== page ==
23. 23. TECHNICAL DRAWING Regents Semester ½ Credit Prerequisite: None Course Content: This is the traditional course in technical drawing that teaches visualization skills required in all phases of technical and engineering careers. Students complete a portfolio of work including Orthographic Projection, Isometric section developments and descriptive geometry. Students learn to read and make blueprints. Students also learn how computers are used in the drafting industry and get hands-on experience. This course will be useful as a foundation for continuing courses in computer aided drawings and design. This course may be used for partial fulfillment of the Fine Arts Requirement for graduation. ARCHITECTURAL DRAWING Regents Semester ½ Credit Prerequisite: None Course Content: Students learn the basics of residential architectural design. The primary emphasis will be to use drafting equipment to develop and read blueprints that are used in construction and architectural industries. During the course, students will design a home and produce a complete set of drawings including floor plans, elevations, kitchen perspectives, and plot plans. Students will have a hands-on experience with the role computer aided drafting plays in this industry. This course may be used for partial fulfillment of the Fine Arts Requirement for graduation. COMMUNICATIONS SYSTEMS Regents ½ Credit Prerequisite: None Course Content: Entry level course that allows students the flexibility to learn about graphic and audiovisual systems. Students will use computers to digitize audio and video segments, create movies using video software. Integrate digital movies along with scanned images and text to create powerful computer-assisted PowerPoint presentations. Organize important data into meaningful charts and graphs using computer software. Editing software will turn the computer into a non-linear digital audio workstation where students create audio/video commercials and PSA's with unlimited special effects. Students gain the skills necessary to succeed in today's information society. GRAPHIC TECHNOLOGY Regents Semester ½ Credit Prerequisite: None Course Content: This course is designed to teach an entry level student the basics of computer hardware and software. The course is essential to any student. Emphasis is placed on the use of the Macintosh computer and related software. Experiences are provided in basic computer operation, flash, page layout, image creation, scanner operation, and the use of digital cameras, laser printers, and color ink jet printers. Students learn top of the line programs used by colleges and industry. This course would also be of great benefit to any student interested in a career related to the graphic communications industry. Anyone involved with IHS publications such as The Tattler, or the IHS Yearbook should seriously consider this course. This course may be used to fulfill 1/2 credit of the Fine Arts requirement for graduation. PRODUCTION PRINTING Regents Semester ½ Credit Prerequisite: None Course Content: This course is designed to introduce the student to the materials, equipment, and processes used to produce offset and screen printed images. Students will create basic projects such as memo pads, CD covers, stationary, business cards using clip art, computer generated art and type. Students will learn how to integrate text and illustrations on a computer to produce camera-ready copy. These projects will then be volume printed using conventional offset and screen printing techniques. This course may be used to fulfill 1/2 credit of the fine arts requirement for graduation. PHOTOSHOP Regents Semester ½ Credit Prerequisite: None This course is designed to introduce the student the basics of Photoshop, a photo retouching, image editing, and color painting program. Students will learn the basic functions, tools and techniques used to create original art as well as retouching techniques and image manipulation of photographs. All students are welcome to sign up for this course. Artist, photographers, graphic artist and printers use this program in a wide variety of ways. Students will create projects using Photoshop, scanners, digital cameras, and original artwork. WEB PAGE DESIGN Regents Semester ½ Credit Prerequisite: None This course is designed to introduce the student to the basics of web page design for the Internet using Dreamweaver. Students will learn how to build and design web pages including links, graphics, backgrounds and colors. Students will learn how to plan and define a site; create, use and edit templates; and use the Reference and Assets panels. Ithaca High School 19 Program of Studies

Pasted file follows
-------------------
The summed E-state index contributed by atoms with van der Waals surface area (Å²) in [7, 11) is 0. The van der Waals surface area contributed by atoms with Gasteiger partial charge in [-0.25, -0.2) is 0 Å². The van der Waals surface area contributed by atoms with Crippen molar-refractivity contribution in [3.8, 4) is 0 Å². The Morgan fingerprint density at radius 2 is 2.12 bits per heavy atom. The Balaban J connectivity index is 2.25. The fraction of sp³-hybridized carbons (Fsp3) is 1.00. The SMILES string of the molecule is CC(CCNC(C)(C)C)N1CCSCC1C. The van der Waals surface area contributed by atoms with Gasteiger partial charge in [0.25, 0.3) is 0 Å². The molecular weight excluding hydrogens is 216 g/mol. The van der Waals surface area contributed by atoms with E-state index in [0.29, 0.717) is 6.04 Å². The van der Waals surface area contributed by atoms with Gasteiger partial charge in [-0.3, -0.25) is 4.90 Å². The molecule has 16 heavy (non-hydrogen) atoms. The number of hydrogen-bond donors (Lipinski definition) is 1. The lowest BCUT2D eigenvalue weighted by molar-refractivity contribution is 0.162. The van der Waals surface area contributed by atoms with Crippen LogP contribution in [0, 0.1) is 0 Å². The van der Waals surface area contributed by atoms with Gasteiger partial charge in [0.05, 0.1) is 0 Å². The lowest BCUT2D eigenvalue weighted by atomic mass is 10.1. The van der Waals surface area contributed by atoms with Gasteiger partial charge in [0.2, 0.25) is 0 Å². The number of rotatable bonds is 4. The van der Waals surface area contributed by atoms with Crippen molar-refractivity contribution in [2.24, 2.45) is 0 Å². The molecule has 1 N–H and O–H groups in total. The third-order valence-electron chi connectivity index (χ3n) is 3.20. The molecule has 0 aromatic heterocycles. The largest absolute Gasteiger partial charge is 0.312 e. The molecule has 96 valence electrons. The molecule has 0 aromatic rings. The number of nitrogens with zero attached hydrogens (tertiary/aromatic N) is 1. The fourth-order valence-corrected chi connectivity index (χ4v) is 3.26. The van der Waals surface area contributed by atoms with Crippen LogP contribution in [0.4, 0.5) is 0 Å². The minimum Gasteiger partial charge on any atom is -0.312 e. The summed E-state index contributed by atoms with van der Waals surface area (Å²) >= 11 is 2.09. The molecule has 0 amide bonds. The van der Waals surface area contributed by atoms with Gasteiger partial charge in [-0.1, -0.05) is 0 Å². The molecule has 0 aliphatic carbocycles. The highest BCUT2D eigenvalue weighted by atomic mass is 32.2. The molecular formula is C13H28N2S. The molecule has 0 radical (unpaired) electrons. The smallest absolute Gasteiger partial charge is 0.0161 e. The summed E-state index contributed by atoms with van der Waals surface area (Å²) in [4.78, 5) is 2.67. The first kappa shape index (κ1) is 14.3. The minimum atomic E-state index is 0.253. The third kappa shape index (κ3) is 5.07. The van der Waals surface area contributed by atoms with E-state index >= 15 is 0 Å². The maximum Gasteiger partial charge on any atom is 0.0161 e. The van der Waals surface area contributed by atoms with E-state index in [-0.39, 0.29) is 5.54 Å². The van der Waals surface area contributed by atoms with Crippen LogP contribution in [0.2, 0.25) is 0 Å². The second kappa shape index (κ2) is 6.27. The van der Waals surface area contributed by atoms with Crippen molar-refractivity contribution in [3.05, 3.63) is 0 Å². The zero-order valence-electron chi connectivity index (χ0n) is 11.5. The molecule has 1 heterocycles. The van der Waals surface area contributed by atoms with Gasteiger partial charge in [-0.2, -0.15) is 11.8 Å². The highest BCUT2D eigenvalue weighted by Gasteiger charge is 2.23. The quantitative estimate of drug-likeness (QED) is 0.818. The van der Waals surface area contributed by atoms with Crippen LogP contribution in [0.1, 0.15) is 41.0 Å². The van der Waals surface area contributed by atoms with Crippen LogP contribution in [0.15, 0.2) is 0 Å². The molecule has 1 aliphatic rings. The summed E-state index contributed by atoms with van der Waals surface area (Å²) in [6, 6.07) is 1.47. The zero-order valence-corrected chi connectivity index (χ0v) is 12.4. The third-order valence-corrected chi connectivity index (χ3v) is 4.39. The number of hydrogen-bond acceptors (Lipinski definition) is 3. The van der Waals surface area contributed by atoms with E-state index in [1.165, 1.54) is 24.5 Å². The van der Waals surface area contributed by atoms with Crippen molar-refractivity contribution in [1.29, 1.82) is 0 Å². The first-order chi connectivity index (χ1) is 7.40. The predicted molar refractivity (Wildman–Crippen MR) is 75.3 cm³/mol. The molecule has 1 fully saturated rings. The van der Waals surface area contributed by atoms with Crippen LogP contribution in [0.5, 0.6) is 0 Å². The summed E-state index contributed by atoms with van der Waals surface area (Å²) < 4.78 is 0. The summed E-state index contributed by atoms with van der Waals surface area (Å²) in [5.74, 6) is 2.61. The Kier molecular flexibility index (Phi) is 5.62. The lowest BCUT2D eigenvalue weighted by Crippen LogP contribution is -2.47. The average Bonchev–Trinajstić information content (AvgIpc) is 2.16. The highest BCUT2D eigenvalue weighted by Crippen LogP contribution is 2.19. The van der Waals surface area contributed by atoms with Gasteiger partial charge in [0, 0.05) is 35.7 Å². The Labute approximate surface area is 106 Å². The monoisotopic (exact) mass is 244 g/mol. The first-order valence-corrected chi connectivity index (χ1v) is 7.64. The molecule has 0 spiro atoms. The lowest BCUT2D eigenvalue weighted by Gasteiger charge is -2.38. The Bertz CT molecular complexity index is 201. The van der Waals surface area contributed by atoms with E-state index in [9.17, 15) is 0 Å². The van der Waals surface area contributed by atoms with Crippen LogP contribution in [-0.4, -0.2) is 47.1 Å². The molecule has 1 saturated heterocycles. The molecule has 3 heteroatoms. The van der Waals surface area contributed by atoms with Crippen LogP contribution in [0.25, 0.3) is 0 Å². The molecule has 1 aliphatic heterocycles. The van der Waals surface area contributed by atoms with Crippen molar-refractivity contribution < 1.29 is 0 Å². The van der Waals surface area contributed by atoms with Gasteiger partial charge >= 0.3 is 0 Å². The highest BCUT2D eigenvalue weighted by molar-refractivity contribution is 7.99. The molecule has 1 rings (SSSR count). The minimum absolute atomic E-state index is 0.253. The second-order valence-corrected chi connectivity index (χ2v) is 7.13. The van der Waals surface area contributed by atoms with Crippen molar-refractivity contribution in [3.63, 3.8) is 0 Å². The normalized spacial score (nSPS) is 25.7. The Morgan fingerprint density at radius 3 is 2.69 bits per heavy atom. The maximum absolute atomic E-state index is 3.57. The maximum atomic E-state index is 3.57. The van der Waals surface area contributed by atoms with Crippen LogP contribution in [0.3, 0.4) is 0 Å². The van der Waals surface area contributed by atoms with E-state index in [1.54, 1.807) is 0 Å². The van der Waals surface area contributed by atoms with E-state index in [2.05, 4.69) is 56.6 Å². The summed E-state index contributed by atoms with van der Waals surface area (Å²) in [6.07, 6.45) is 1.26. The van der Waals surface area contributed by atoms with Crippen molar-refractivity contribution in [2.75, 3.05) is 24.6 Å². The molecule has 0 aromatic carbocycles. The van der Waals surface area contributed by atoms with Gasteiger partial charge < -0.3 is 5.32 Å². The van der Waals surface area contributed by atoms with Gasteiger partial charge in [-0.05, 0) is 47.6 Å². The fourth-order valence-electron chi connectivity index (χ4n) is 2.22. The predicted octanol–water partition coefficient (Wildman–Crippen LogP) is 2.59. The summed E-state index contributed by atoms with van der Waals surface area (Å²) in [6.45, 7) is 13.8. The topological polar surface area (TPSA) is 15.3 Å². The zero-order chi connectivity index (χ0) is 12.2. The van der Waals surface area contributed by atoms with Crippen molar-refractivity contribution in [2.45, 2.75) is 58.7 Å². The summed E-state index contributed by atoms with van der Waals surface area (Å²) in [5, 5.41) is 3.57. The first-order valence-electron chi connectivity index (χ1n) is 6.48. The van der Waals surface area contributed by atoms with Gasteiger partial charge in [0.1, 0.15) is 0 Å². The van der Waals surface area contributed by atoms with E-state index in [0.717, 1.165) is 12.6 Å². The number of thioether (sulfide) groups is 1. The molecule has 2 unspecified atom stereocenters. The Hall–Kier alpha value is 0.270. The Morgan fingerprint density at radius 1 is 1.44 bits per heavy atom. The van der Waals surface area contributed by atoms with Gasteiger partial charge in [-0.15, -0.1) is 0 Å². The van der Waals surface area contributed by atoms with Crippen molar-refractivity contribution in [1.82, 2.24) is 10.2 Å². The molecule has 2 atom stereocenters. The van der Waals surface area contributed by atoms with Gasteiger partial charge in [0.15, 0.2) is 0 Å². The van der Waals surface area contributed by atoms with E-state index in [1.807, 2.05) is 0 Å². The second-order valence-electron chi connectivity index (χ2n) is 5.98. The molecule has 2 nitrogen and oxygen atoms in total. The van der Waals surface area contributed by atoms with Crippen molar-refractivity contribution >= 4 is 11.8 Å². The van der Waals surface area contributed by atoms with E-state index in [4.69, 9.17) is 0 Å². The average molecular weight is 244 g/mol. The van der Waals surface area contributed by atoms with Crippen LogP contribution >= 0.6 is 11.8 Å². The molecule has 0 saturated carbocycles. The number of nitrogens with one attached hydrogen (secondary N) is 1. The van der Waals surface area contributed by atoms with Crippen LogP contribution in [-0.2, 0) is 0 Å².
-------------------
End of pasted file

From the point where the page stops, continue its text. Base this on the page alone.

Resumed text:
24. 24. MEDIA PRODUCTION Regents Semester ½ Credit Prerequisite: None This is an entry-level course that allows students to learn how to make videos using digital video camcorders and editing software. Students will learn two popular video editing software programs; QuickTime and iMovie. Students will learn how to correctly operate digital video camcorders, tripods, and microphones. Students will learn camera methods as well as editing techniques. Students will create, write, videotape and edit video to produce news stories, movies, and instructional videos as projects in this class. ENGLISH/MEDIA PRODUCTION Regents Full Year 2 Credits Prerequisites: English 9 & 10 (1 Cr. - English & 1 Cr. – Technology) Course Content: The English/Media Production meets two consecutive periods, five days a week, for the whole year, allowing students to earn their required credit in English 11 or English 12 plus an elective credit in Technology. Students use reading, writing, listening and speaking in both individual and collaborative projects which sometimes involve literature, but which are often journalistic, producing news segments and features for a bi-weekly show called "Lake Street News" which airs on public access TV, channel 16. Students learn to operate a TV camera, character generator, video switcher and editors (both analog and digital). They learn the skills and duties of camera operator, technical director, floor manager, anchor, and producer, rotating through these positions during the year. The course uses alternative assessment in which students demonstrate competence by completing projects, reflecting on their process, evaluating the product, and formulating strategies for improvement. Course is offered Pass/Fail or Regents/Honors for a grade. ADVANCED VIDEO PRODUCTION Regents Full Year 1 Credit Prerequisite: English/Video Production or permission of the instructor Course Content: This class allows students who have completed one year in the English/Media Production course to continue learning video production skills and contributing to the class's biweekly program "Lake Street News". Students will attend Advanced Video Production one period a day for the year, producing programming, and serving as mentors in small group instruction on the equipment, and modeling performance in the various roles required in TV production. Students will receive advanced training in cameras, switching, audio mixing, dubbing, studio lighting, graphics, and character generation. Advanced students will receive training in computer technologies such as digital video, audio, and animation. The Technology Department Also Offers a Specific Pre-Engineering Sequence Known as: PROJECT LEAD THE WAY Note: You do not have to complete the entire sequence to enroll in DDP Recommended Pre-Engineering Sequence/ Project Lead the Way 9th Design & Drawing for Production DDP (meets Fine Arts Requirement) th 10 Computer Integrated Manufacturing Recommended for 10th 11th Principles of Engineering Recommended for 11th grade 11th Digital Electronics Recommended for 11th grade 12th Engineering Design & Development Must have previous 4 courses DESIGN AND DRAWING FOR Honors / Regents Full Year 1 Credit PRODUCTION-PLTW (Also known as Introduction to Engineering Design) A Solid Modeling Approach Prerequisite: Open to all students with Concurrent enrollment in college preparatory mathematics Course Content: DDP is an introductory course, which develops student problem-solving skills, with emphasis placed upon the concept of developing a 3-D model or solid rendering of an object. Students focus on the application of visualization processes and tools provided by modern, state-of-the-art computer hardware and software (Inventor). This modern computer-based process replaces the traditional hand drawing methods. The course will emphasize the design development process of a product and how a model of that product is produced, analyzed and evaluated, using a Computer Aided Design System. Various design applications will be explored with discussion of possible career opportunities. This course satisfies the Fine Arts requirement. *Honors Credit dependent on results of the RIT PLTW College Credit Exam. Ithaca High School 20 Program of Studies